November 10, 2016
Global Progress on Reducing Child Deaths Largely Due to Fewer of Main Infectious Diseases and Deaths during Birth
Global causes of under-5 deaths in 2015. The Lancet: http://dx.doi.org/10.1016/S0140-6736(16)31593-8
Researchers at the Johns Hopkins Bloomberg School of Public Health published the most up-to-date causes of deaths estimates among children under five at global, regional and country-level between 2000 and 2015.
The study, published in The Lancet, found that in 2015, 5.9 million children worldwide died before reaching the age of five, including 2.7 million newborns. Globally, 4 million fewer child deaths occurred in 2015 than in 2000, mainly thanks to reductions in deaths from pneumonia, diarrhea, malaria, deaths during birth and measles. However, progress on reducing newborn deaths (deaths occurred in the first 28 days after birth) has been slower, meaning that as a whole, the world failed to reach the Millennium Development Goal (MDG) target of reducing child deaths by two-thirds between 1990 and 2015. Countries are advised to prioritize child survival policy and programs based on their child cause-of-death composition to achieve the Sustainable Development Goals (SDG) child survival target.
- Globally in 2015, the leading causes of death for children under five years old were complications due to premature birth (17.8%, 1.1 million deaths), pneumonia (15.5%, 0.9 million deaths) and (11.6%, 0.7 million deaths).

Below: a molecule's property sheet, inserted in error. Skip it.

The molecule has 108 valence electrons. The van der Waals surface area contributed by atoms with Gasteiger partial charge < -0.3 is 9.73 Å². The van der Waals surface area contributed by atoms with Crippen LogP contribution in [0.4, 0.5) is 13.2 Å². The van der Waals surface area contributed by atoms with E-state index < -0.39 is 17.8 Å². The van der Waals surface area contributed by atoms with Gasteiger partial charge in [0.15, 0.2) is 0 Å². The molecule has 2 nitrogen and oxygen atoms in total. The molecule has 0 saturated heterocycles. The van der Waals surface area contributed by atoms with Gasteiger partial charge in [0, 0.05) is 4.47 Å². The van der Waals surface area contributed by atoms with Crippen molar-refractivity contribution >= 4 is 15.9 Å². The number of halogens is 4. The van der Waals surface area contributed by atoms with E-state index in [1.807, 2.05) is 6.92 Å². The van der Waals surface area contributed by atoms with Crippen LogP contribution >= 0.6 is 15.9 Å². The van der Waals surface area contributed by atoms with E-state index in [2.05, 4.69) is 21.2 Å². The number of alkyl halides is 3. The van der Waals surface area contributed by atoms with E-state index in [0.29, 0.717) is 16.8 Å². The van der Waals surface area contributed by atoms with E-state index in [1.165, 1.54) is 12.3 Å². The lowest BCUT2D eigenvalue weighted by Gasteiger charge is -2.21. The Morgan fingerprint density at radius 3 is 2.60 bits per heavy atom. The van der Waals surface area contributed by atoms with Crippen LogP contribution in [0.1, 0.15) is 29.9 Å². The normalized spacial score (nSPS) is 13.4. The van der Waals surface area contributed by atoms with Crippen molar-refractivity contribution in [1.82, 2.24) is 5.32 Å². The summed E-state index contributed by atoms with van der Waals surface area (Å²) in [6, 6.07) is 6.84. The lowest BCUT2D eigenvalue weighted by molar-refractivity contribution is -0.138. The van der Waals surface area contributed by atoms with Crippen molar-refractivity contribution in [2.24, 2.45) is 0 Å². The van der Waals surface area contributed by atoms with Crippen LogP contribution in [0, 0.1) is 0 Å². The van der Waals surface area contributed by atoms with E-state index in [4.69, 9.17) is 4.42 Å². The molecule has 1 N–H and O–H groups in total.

- Inequality in child deaths were seen around the world with the national rates of child death ranging from 1.9 to 155.1 deaths per 1000 births, and 60.4% (3.6 million) of all deaths occurring in 10 countries clustered in sub-Saharan Africa and southern Asia.
- Countries with the highest rates of child death (100 or more deaths per 1000 births) include Angola, Central African Republic, Chad, Mali, Nigeria, Sierra Leone and Somalia. In these countries pneumonia, malaria and diarrhea were the leading causes of death. To improve survival in these regions the researchers recommended improving the uptake of breastfeeding, providing vaccines for pneumonia, malaria and diarrhea, and improving water and sanitation.
- In countries with the lowest rate of child death (less than 10 per 1000 births), the leading causes of death include congenital abnormalities, complications due to premature birth and injuries. Improved detection and surgery for congenital abnormalities, better medical care during pregnancy and childbirth, and more research on effectiveness of injury interventions could help improve survival in these countries.
Global, regional, and national causes of under-5 mortality in 2000–15: an updated systematic analysis with implications for the Sustainable Development Goals, was written by Li Liu, Shefali Oza, Dan Hogan, Yue Chu, Jamie Perin, Jun Zhu, Joy Lawn, Simon Cousens, Colin Mathers, Robert E Black and was published online on The Lancet, November 10, 2016.
Contact for the Department of International Health: Brandon Howard at 410-502-9059 or email@example.com